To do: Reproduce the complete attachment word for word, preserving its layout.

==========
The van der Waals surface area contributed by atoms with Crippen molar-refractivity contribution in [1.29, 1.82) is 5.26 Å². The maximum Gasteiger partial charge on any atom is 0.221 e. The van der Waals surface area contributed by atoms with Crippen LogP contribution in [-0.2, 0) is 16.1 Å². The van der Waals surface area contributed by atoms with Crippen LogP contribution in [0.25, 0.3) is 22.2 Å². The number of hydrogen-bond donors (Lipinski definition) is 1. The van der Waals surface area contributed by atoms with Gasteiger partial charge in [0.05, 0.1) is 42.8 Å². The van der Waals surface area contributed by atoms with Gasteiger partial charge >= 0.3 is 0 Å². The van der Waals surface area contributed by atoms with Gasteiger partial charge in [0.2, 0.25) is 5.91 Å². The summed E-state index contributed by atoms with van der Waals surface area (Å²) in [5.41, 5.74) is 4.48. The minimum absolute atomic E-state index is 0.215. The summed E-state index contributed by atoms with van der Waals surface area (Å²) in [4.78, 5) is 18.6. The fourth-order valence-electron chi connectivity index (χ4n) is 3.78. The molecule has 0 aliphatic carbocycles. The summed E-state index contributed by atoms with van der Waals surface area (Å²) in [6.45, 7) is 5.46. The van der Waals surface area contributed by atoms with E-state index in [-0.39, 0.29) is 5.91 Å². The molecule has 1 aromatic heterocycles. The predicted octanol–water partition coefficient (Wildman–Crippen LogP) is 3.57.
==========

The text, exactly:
The van der Waals surface area contributed by atoms with Crippen molar-refractivity contribution in [1.29, 1.82) is 5.26 Å². The maximum Gasteiger partial charge on any atom is 0.221 e. The van der Waals surface area contributed by atoms with Crippen LogP contribution in [-0.2, 0) is 16.1 Å². The van der Waals surface area contributed by atoms with Crippen LogP contribution in [0.25, 0.3) is 22.2 Å². The number of hydrogen-bond donors (Lipinski definition) is 1. The van der Waals surface area contributed by atoms with Gasteiger partial charge in [0.05, 0.1) is 42.8 Å². The van der Waals surface area contributed by atoms with Gasteiger partial charge >= 0.3 is 0 Å². The van der Waals surface area contributed by atoms with Gasteiger partial charge in [0.2, 0.25) is 5.91 Å². The summed E-state index contributed by atoms with van der Waals surface area (Å²) in [5.41, 5.74) is 4.48. The minimum absolute atomic E-state index is 0.215. The summed E-state index contributed by atoms with van der Waals surface area (Å²) in [4.78, 5) is 18.6. The fourth-order valence-electron chi connectivity index (χ4n) is 3.78. The molecule has 0 aliphatic carbocycles. The summed E-state index contributed by atoms with van der Waals surface area (Å²) in [6.45, 7) is 5.46. The van der Waals surface area contributed by atoms with E-state index in [-0.39, 0.29) is 5.91 Å². The molecule has 1 aromatic heterocycles. The predicted octanol–water partition coefficient (Wildman–Crippen LogP) is 3.57.